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VOA

Rep. Howard H. Buffett, Warren Buffett’s father, feared domestic VOA propaganda

Cold War Radio Museum

Rep. Howard H. Buffett, father of American investor Warren Buffett, was concerned in 1947 about domestic propaganda activities by the Voice of America.

As the U.S. Congress was debating in June 1947 the eventual passage of the Smith-Mundt Act, which implicitly placed restrictions on domestic dissemination of government news through the Voice of America (VOA) while funding expansion of State Department’s cultural and academic exchange programs, Congressman Howard Buffett (R-NE) expressed concerns that officials in charge of VOA may have been secretly planning domestic propaganda activities. As it turned out, State Department officials had no plans to distribute U.S. government radio broadcasts domestically because such a move would kill the funding not only for VOA but also for the public diplomacy programs the State Department cared about most of all. Congressman Buffett was right, however, that U.S. diplomats were using VOA to influence U.S. public opinion to drum up support for their information outreach budget.

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Featured, History, VOA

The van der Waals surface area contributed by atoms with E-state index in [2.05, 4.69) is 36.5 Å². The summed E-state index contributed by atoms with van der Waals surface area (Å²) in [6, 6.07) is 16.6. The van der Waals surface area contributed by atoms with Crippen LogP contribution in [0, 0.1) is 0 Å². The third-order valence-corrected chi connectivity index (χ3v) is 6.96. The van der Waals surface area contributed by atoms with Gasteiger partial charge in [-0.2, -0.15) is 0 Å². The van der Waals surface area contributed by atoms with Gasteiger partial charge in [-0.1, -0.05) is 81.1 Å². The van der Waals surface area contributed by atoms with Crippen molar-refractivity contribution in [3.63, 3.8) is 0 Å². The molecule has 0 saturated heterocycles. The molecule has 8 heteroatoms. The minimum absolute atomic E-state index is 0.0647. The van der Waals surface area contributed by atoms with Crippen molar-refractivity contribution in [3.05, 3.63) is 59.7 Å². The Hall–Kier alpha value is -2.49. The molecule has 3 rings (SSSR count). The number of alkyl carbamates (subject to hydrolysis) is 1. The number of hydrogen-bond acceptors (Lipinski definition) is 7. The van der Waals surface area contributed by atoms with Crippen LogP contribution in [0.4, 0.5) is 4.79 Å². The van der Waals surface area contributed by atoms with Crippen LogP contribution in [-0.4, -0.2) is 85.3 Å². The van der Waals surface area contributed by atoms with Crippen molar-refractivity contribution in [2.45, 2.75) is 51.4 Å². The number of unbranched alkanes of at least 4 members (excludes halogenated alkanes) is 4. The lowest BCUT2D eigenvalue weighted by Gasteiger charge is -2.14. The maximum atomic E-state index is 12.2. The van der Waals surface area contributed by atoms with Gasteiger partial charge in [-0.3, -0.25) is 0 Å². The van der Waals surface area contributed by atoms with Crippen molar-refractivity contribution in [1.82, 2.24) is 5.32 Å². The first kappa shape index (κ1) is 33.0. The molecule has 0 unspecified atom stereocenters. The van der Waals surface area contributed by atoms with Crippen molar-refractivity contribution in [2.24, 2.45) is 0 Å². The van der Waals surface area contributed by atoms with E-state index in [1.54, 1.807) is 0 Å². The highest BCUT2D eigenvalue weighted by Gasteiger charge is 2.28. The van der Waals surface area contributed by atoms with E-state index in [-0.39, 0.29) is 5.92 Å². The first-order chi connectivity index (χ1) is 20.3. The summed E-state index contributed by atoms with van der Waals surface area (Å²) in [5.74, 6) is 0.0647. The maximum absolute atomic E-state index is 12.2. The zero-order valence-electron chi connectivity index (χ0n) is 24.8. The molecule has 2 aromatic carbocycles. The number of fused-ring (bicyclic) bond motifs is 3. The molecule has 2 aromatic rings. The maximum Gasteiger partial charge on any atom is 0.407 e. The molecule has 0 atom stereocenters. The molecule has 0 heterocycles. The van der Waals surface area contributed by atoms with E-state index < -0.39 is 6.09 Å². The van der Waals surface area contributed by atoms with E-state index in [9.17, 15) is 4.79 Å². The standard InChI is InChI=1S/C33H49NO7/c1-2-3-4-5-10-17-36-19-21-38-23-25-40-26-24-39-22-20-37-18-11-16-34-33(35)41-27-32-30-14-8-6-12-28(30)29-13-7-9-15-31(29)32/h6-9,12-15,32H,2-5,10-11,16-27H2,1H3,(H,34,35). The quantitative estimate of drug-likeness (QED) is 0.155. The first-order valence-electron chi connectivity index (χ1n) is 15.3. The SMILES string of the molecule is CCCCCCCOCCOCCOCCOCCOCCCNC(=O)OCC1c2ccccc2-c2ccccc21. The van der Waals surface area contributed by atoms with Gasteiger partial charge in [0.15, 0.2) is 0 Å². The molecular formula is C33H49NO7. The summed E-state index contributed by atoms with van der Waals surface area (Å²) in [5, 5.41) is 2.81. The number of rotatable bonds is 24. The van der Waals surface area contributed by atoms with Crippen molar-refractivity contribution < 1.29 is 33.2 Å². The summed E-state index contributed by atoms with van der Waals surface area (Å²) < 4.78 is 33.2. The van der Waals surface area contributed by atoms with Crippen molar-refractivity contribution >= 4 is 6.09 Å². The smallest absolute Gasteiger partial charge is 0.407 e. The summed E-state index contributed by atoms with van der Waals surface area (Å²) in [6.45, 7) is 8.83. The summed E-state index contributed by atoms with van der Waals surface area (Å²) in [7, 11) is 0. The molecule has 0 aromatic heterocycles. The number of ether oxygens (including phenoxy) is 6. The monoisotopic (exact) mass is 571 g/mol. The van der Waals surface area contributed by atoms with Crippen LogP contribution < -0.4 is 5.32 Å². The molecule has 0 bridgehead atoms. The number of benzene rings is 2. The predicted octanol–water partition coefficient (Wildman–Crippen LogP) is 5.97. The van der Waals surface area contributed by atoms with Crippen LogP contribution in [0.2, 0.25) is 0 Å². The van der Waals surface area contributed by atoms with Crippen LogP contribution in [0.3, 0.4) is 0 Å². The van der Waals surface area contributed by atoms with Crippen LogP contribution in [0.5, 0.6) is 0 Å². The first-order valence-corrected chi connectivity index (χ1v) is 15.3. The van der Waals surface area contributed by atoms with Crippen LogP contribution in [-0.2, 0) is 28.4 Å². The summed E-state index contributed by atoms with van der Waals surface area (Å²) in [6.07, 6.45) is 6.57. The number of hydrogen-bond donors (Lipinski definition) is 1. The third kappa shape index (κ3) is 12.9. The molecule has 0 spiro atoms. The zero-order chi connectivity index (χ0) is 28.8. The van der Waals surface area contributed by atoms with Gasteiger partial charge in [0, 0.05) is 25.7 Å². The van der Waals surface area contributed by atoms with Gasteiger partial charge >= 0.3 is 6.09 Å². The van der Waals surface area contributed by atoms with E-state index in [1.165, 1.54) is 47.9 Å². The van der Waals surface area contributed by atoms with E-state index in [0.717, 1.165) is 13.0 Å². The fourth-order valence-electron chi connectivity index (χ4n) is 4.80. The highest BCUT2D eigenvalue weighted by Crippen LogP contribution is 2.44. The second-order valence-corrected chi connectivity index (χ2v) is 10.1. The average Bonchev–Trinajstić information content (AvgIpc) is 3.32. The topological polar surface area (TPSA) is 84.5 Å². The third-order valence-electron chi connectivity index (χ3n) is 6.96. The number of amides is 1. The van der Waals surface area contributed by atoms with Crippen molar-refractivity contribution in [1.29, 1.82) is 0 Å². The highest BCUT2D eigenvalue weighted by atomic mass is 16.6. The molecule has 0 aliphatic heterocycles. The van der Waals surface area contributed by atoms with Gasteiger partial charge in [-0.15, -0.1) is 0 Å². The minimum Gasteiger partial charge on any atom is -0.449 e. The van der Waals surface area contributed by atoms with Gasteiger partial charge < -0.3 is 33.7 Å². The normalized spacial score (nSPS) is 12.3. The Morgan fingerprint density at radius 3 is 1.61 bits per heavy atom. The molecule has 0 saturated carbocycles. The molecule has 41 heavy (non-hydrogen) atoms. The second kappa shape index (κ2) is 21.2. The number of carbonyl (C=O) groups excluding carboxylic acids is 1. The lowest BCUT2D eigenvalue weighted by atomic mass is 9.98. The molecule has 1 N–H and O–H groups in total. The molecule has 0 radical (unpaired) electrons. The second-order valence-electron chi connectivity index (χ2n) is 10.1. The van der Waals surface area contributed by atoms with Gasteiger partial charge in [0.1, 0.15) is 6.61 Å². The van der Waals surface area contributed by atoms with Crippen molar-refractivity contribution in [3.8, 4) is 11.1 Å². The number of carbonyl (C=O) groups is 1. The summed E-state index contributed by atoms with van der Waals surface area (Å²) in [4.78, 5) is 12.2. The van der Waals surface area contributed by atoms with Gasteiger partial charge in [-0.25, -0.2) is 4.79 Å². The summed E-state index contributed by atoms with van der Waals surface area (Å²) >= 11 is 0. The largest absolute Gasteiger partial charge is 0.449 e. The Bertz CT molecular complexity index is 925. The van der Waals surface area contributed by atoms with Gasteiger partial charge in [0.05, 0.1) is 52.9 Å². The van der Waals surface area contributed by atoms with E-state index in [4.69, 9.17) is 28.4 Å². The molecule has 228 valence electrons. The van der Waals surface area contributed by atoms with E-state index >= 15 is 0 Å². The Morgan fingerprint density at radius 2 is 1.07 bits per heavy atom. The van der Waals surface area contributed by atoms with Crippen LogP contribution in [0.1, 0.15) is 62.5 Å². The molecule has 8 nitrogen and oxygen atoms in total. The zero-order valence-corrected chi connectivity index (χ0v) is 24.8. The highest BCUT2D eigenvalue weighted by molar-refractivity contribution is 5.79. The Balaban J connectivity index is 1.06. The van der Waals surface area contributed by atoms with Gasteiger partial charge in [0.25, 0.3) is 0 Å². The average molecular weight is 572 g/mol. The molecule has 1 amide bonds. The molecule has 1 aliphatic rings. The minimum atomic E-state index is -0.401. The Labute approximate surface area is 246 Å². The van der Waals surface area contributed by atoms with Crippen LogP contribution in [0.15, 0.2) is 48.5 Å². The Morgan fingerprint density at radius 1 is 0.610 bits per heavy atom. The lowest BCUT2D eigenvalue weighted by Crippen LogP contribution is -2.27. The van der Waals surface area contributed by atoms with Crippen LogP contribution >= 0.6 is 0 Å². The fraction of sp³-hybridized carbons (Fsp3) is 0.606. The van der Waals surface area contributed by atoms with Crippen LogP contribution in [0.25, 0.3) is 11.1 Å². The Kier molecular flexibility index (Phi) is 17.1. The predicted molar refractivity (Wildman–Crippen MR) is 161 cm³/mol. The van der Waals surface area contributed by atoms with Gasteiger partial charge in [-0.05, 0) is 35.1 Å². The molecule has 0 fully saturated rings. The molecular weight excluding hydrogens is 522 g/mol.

Stalin Prize-Winning Chief Writer of Voice of America News

Cold War Radio Museum

The News Bureau room of the Office of War Information (OWI), November 1942, at about the same time Howard Fast started writing Voice of America newscasts. The photograph’s official caption said: “It is arranged much the same way as the city room of a daily newspaper. Here, war news of the world is disseminated. In the foreground, are editors’ desks handling such special services as trade press, women’s activities, and campaigns. The news desk is in the background.” Smith, Roger, photographer. Library of Congress Prints and Photographs Division Washington, D.C. 20540.

VOA logo, 2019.
Yankee Doodle Voice of America (VOA) signature tune reportedly proposed by VOA chief news writer (1942-1943) Howard Fast who later received the 1953 Stalin International Peace Prize.

 “I established contact at the Soviet embassy with people who spoke English and were willing to feed me important bits and pieces from their side of the wire. I had long ago, somewhat facetiously, suggested ‘Yankee Doodle’ as our musical signal, and now that silly little jingle was a power cue, a note of hope everywhere on earth…” 1

Howard Fast, 1953 Stalin Peace Prize winner, best-selling author, journalist, former Communist Party member and reporter for its newspaper The Daily Worker, decribing his role as the chief writer of Voice of America (VOA) radio news translated into multiple languages and rebroadcast for four hours daily to Europe through medium wave transmitters leased from the BBC in 1942-1943. Howard Fast, Being Red (Boston: Houghton Mifflin Company, 1990), pp. 18-19.

Notes:

  1. Howard Fast, Being Red (Boston: Houghton Mifflin Company, 1990), 18-19.